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Saturday, November 26, 2022

Groups call for the removal of phase-out exemption for Mercury-added eye cosmetics

Environmental health organisations from the Philippines are asking governments across the world to end a partial exemption on mercury use for eye area cosmetics such as mascaras under the Minamata Convention on Mercury.

Eye Cosmetics
Eye cosmetics

As it stands, only cosmetics such as skin lightening creams and soaps with mercury content above one part per million (ppm) have been targeted for global phase-out in 2020 under the mercury treaty.

Partially exempted from the complete phase-out in 2020 are eye area cosmetics where mercury is used as a preservative and no effective and safe substitute preservatives are available.

“The data on mercury content of mascaras sold in the Philippines and other countries provide a good basis to rescind the phase-out exemption for such mercury-added products under the Minamata Convention.  We will urge our government to take note of our findings and seek the necessary treaty amendment,” said Aileen Lucero, National Coordinator, EcoWaste Coalition.

Atty. Mark Peñalver, Executive Director, Interfacing Development Interventions for Sustainability (IDIS) noted that “removing the treaty exemption will make intentionally added mercury in eye area cosmetics a thing of the past,” emphasizing “it’s high time for all cosmetics to go mercury-free.”

Added Dr. Won Kim, Director, Wonjin Institute for Occupational and Environmental Health (WIOEH): “It’s a very frustrating situation for experts to detect hazardous chemicals, such as mercury, in cosmetics.  Toxic chemicals used in cosmetics must be substituted with safer alternatives.”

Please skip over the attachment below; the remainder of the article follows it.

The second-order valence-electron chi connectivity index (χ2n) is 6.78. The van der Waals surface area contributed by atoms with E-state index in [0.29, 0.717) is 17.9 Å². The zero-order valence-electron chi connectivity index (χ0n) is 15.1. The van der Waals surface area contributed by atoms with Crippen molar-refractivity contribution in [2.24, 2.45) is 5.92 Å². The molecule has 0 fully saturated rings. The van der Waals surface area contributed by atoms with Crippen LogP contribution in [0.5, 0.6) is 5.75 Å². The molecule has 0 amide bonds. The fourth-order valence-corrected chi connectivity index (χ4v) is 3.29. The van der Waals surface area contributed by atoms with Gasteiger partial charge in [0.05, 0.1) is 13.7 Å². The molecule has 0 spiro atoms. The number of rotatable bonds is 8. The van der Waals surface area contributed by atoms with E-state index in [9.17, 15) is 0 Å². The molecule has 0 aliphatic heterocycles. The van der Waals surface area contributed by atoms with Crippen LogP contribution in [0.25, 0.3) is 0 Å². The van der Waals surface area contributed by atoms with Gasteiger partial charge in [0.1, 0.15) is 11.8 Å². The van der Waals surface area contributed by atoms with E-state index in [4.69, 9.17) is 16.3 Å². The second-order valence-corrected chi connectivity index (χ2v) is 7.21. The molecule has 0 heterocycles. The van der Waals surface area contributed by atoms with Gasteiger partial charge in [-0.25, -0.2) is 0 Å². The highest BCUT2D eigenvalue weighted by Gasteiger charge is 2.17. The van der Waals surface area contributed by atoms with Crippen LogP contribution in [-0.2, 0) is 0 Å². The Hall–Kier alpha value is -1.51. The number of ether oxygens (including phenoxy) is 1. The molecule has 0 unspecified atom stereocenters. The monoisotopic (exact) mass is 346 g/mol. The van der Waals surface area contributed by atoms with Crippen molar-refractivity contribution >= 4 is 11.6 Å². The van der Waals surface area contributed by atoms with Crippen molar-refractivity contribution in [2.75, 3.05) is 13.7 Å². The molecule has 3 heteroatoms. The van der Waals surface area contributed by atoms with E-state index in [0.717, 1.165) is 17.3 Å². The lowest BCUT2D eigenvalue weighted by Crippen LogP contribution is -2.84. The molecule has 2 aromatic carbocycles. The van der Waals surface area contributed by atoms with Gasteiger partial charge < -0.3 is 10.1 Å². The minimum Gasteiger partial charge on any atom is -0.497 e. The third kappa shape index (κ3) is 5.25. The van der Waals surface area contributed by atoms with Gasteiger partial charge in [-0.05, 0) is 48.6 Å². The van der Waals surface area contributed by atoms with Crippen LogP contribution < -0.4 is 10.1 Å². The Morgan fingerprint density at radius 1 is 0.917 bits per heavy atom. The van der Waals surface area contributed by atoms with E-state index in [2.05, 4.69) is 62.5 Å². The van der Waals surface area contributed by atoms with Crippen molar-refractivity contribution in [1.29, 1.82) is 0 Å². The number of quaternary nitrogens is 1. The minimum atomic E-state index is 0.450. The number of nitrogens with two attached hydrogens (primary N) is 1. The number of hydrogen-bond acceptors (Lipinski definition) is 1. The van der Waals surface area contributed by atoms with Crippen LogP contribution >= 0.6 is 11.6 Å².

“It is great news that NGOs have been monitoring mercury in mascara and found that the industry has largely phased it out and used substitute preservatives,” said Lee Bell, Mercury and POPs Advisor, International Pollutants Elimination Network (IPEN). “Having an exemption in the Minamata Convention for this use is problematic as it sends a signal that toxic mercury in cosmetics should be tolerated. It’s past time to end this exemption and strengthen the convention to rid cosmetics with mercury once and for all.”

As part of the Cosmetics Without Harm project led by the WIOEH and supported by the Korean non-profit Beautiful Foundation, 57 samples of mascaras were collected by seven IPEN member organizations from six countries, including the Philippines.

Laboratory researchers at the Soon Chun Hyang University performed the tests using a Direct Mercury Analyzer (DMA), an instrument used to quantify total mercury content present on a sample.

For the 20 samples collected by the EcoWaste Coalition and IDIS, the concentrations of mercury detected range from 0.0021 to 0.0392 ppm, way below the 1 ppm maximum limit for mercury in cosmetics under the Minamata Convention on Mercury and pertinent regulations like the ASEAN Cosmetic Directive.

Among the products collected from licensed business establishments, as well as informal retailers, in Davao, Makati and Pasay Cities and sent to WIOEH for mercury analysis were Ashley, Beauty Model, Ever Bilena (3), Happy Skin, Hengfang, IN2IT, Kiss Beauty, L’Oreal, Mascara Volumizer, Maybelline (2), Miniso, Nichido, Shawill, Shudabeauty, Spotlight, Vice, and Y.O.U.

The said mascara products were manufactured in China, Taiwan, Thailand, South Korea and the USA.

According to a report by an ad hoc group of experts tasked to review Annexes A and B of the Minamata Convention, some manufacturers have switched from mercury-based thiomersal to mercury-free preservatives. Others have resorted to sterilisation and replacement of water with a gelled substitute as an alternative to preservatives.

Mercury, a potent neurotoxin, is highly toxic to human health. Exposure to mercury can harm multiple organs of the body, especially the developing brain of the foetus at extremely low concentrations. Women, who are the main target of mercury-added cosmetics, are among the most vulnerable to its toxic effects, particularly if they are of childbearing age.

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